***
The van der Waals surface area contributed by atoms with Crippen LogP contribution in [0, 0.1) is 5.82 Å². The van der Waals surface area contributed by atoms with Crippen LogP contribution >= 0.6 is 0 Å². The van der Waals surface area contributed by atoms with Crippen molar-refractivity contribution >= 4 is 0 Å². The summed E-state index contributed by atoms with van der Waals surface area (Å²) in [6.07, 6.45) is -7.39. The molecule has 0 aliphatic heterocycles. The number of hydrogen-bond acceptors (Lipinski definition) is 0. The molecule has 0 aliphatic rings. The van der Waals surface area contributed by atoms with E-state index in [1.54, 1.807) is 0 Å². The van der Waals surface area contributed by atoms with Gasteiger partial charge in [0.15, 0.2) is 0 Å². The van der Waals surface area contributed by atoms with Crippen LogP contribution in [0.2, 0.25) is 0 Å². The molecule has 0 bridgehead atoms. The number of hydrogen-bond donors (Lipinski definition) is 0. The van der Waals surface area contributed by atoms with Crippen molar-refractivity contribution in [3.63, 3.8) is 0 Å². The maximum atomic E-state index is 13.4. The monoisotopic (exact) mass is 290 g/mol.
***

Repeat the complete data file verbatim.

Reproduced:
The van der Waals surface area contributed by atoms with Crippen LogP contribution in [0, 0.1) is 5.82 Å². The van der Waals surface area contributed by atoms with Crippen LogP contribution >= 0.6 is 0 Å². The van der Waals surface area contributed by atoms with Crippen molar-refractivity contribution >= 4 is 0 Å². The summed E-state index contributed by atoms with van der Waals surface area (Å²) in [6.07, 6.45) is -7.39. The molecule has 0 aliphatic heterocycles. The number of hydrogen-bond acceptors (Lipinski definition) is 0. The molecule has 0 aliphatic rings. The van der Waals surface area contributed by atoms with E-state index in [1.54, 1.807) is 0 Å². The van der Waals surface area contributed by atoms with Gasteiger partial charge in [0.15, 0.2) is 0 Å². The van der Waals surface area contributed by atoms with Crippen LogP contribution in [0.2, 0.25) is 0 Å². The molecule has 0 bridgehead atoms. The number of hydrogen-bond donors (Lipinski definition) is 0. The van der Waals surface area contributed by atoms with Crippen molar-refractivity contribution in [3.63, 3.8) is 0 Å². The maximum atomic E-state index is 13.4. The monoisotopic (exact) mass is 290 g/mol.